Words like this affect the way we feel and act. Such negative talk leads to fear, anxiety, depression and a ‘why bother’ attitude.
Rethink it! gives practical advice on tackling destructive thoughts that lead to anger, rejection, shame, jealousy, fear and worry.
Rethink it! is a self-improvement tool kit that can be dipped into and doesn’t have to be read from cover to cover.
Learn how to be more assertive, improve your communication, have better relationships and even overcome blushing.
Michael Cohen is a London therapist with 30 years of experience and is bestselling author of The Power of Accepting Yourself.
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What Readers Say…
“Jargon-free, accessible, focused and helpful. This book is full of practical and easy to follow exercises to help challenge the negative thinking in which we all engage. It shows you practical ways to change old, unhealthy behaviour patterns and apply them to specific problems like anxiety, depression, shame, blushing, jealousy, smoking and much more. Michael Cohen has taken the trouble to explain the concepts and methods clearly and simply. No wading through hefty tomes to get to the point in this book. It’s all here, clearly laid out and waiting to be applied. The author seems to have condensed 28 years of his experience as a therapist into this brilliant, little book with simple, easy to follow exercises to help you help yourself.”
“I purchased this book as I wanted some help in easy to understand clear speak.
I’m often put off by huge books that basically have a few good points and are then padded out with chapter upon chapter of rubbish that I don’t need or want or is written in such a way that I need a dictionary to understand it.
The author (Michael Cohen) seems to be targeting people like me who want to have help from someone who really understands people in today’s society. The current needs and challenges that life throws at you can sometimes result in stress and negativity that I want to rid myself of that this book is really helping me with!
I would happily and readily recommend this to family, friends and work colleagues.”
“Rethink it!” is a superbly-written tool kit for anyone hoping to overcome problems of anger, depression, jealousy and other emotional maladies. It is written by Michael Cohen, who authored the bestseller “The Power of Accepting Yourself.” “Rethink it!” teaches the reader how to transform his or her thinking and behavior — and therefore how to transform dysfunctional emotions into healthy, rational emotions. This book is especially enjoyable and beneficial for the average, lay reader.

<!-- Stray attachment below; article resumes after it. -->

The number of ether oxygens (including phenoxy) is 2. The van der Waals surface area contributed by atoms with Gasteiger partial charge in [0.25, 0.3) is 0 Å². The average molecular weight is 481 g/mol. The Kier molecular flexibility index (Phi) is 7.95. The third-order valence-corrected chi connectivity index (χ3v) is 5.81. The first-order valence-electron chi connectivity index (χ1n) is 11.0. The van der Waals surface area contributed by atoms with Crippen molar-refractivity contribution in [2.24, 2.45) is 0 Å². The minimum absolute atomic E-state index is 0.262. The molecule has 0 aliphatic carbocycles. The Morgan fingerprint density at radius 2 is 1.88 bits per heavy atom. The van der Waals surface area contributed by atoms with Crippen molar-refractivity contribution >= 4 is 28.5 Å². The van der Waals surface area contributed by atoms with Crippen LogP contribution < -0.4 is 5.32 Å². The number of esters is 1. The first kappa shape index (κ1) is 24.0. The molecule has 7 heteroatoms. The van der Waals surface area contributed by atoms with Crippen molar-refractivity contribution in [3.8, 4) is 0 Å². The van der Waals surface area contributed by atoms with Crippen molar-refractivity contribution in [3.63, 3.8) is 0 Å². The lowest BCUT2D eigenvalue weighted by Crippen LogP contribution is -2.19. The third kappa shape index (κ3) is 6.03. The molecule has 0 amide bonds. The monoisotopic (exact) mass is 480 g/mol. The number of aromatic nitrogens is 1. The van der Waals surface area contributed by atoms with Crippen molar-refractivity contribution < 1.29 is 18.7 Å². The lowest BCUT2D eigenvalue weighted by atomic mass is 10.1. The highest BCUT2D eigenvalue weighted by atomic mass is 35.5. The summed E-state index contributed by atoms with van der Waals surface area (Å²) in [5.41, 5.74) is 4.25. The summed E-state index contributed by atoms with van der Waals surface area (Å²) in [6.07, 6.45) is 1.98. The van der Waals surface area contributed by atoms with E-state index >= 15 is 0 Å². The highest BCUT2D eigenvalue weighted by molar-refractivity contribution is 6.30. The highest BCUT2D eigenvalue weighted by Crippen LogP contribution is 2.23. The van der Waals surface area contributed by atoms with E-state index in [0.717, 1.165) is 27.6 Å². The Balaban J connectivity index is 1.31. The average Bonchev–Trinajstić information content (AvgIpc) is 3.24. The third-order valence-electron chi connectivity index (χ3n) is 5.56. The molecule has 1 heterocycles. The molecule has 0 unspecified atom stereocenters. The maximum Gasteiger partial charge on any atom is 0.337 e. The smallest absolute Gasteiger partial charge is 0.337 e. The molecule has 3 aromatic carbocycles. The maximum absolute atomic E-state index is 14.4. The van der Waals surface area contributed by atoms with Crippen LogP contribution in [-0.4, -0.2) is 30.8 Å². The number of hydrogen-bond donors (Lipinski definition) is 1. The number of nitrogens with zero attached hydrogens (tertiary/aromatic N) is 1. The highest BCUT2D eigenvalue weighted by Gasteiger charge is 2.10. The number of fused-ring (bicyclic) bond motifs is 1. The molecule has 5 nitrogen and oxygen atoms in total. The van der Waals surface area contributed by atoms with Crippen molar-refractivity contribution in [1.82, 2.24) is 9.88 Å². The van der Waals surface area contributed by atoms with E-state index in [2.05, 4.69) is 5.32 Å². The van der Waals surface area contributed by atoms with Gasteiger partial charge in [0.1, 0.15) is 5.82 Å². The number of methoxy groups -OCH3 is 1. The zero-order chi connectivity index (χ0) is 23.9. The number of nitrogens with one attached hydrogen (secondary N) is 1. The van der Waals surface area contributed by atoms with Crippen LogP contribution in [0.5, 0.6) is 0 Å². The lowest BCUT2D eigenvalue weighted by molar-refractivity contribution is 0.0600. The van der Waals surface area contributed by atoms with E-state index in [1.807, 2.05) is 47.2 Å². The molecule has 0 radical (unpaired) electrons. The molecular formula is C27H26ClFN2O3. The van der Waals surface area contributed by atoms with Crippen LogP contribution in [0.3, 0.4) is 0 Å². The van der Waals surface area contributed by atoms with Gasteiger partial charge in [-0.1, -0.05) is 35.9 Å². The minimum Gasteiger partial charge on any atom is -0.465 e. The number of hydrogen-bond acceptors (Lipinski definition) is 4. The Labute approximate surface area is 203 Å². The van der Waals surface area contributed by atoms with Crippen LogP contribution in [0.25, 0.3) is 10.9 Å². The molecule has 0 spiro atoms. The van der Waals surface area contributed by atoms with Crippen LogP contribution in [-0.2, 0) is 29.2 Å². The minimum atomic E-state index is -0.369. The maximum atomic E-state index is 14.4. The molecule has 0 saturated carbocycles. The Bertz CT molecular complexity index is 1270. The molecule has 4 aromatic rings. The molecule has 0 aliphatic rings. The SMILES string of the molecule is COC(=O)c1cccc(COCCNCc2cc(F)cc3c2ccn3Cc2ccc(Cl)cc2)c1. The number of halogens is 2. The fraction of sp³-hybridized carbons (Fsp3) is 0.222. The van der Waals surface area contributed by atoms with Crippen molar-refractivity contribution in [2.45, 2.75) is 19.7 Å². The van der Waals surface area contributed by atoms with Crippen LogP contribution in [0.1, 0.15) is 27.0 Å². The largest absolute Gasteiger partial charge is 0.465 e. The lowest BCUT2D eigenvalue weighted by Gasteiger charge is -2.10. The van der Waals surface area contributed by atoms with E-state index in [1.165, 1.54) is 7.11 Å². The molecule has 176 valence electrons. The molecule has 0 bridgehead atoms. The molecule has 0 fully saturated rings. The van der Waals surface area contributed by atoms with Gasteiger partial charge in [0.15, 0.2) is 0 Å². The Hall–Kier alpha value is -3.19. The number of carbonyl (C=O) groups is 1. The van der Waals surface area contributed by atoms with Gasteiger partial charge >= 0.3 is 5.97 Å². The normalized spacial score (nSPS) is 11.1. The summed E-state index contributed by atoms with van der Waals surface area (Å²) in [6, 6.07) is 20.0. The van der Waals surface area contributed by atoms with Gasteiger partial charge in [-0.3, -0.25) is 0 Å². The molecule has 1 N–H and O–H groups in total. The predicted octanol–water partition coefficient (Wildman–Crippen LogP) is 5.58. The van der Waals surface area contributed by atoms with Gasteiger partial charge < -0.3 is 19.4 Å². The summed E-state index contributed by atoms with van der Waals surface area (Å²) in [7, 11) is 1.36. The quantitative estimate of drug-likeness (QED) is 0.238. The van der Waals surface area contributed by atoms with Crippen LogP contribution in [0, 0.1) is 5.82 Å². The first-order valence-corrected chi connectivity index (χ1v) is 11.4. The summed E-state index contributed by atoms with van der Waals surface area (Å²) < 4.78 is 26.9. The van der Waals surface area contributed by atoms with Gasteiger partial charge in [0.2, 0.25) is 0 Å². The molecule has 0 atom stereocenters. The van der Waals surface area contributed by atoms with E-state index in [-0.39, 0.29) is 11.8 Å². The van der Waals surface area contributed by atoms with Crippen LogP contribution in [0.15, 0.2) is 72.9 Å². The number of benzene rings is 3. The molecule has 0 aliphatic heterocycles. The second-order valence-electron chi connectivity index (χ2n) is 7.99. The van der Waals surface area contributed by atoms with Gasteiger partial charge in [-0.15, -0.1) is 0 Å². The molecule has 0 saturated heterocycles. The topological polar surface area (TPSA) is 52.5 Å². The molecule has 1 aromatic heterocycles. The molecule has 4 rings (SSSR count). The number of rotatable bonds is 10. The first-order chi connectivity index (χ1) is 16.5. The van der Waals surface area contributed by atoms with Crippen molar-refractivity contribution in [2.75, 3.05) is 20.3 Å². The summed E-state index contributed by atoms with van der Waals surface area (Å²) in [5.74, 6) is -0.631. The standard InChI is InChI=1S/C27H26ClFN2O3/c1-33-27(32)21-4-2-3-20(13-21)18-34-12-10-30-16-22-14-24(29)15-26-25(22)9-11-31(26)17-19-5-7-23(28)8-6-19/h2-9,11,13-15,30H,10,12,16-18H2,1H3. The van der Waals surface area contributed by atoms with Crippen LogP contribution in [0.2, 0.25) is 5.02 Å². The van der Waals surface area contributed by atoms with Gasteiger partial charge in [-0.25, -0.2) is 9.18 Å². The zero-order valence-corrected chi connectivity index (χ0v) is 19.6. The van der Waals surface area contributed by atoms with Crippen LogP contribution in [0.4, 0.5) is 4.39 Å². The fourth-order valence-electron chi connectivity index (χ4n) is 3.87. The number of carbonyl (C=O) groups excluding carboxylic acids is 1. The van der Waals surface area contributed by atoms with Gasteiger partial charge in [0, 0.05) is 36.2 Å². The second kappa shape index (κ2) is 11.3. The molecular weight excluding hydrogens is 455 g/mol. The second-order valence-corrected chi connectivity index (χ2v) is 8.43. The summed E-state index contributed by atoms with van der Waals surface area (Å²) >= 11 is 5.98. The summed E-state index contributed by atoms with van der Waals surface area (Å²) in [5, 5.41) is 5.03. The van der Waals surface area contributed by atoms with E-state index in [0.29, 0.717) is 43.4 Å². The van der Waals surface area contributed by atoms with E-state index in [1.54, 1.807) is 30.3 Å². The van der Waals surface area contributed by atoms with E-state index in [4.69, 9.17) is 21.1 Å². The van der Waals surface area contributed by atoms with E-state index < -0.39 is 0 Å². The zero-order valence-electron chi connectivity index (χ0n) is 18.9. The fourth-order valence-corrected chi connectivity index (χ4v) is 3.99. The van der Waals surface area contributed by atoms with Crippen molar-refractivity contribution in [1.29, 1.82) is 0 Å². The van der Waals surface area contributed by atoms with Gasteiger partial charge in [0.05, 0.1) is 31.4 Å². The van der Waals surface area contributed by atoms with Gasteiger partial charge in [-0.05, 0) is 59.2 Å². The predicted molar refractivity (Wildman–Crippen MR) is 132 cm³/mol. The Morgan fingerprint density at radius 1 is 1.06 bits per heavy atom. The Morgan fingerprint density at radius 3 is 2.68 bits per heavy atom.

There are several factors that I particularly like about this book. First, it is indeed practical. Michael Cohen goes out of his way to write in a clear and entertaining way. He frequently enumerates (1,2,3,4,…) the precise steps you need to take to surmount a specific psychological block or affliction. This might be a problem with dieting or smoking or drug abuse. He even covers such issues as fear of blushing, fear of embarrassment, panic attacks, and common phobias like agoraphobia (page 49). He also reveals his own techniques for relaxation and staying at peace with yourself — techniques which do not depend on any particular religious belief or affiliation. The book is applicable to literally anyone. Cohen reiterates the phrase “Rethink it!” throughout the text of the book to encourage the reader to reevaluate bad psychological habits and to fix them. He shows you exactly how to accomplish your behavioral and emotional goals.
Yet another factor I loved about this book was Cohen’s explanations as to how and why we develop psychiatric issues to begin with. Cohen describes how today’s dysfunctional emotions may have been, at one point in human history, beneficial or even life-saving (page 22). But Cohen points out why today’s modern society no longer requires us to suffer death-like fears about what are, today, non-threatening situations, such as social disapproval. I must say that I found Cohen’s explanations much more plausible and satisfying than a lot of Freud’s wild and complicated speculation about the origin of human emotional suffering. But as Cohen points out here and elsewhere: the origin of your problem is not as important as the cure — a cure which this book provides to those willing to employ its suggestions.
Page 85 begins a brief section on what Cohen calls “practicing mindfulness.” As in other parts of the book, Cohen details how to concentrate on the moment at hand and on your empirical surroundings, rather than focusing fruitlessly on vague anxieties about “dangers” that will never actually occur.
I have never met Michael Cohen. But I know from roundabout observation that he is a man who definitely practices what he preaches. He is a kind, generous man of a peaceful, happy demeanor. To me, this gives additional credibility to the advice presented in this outstanding book. Another well-earned five stars for Michael Cohen and “Rethink it!”
David Mills, Huntington, West Virginia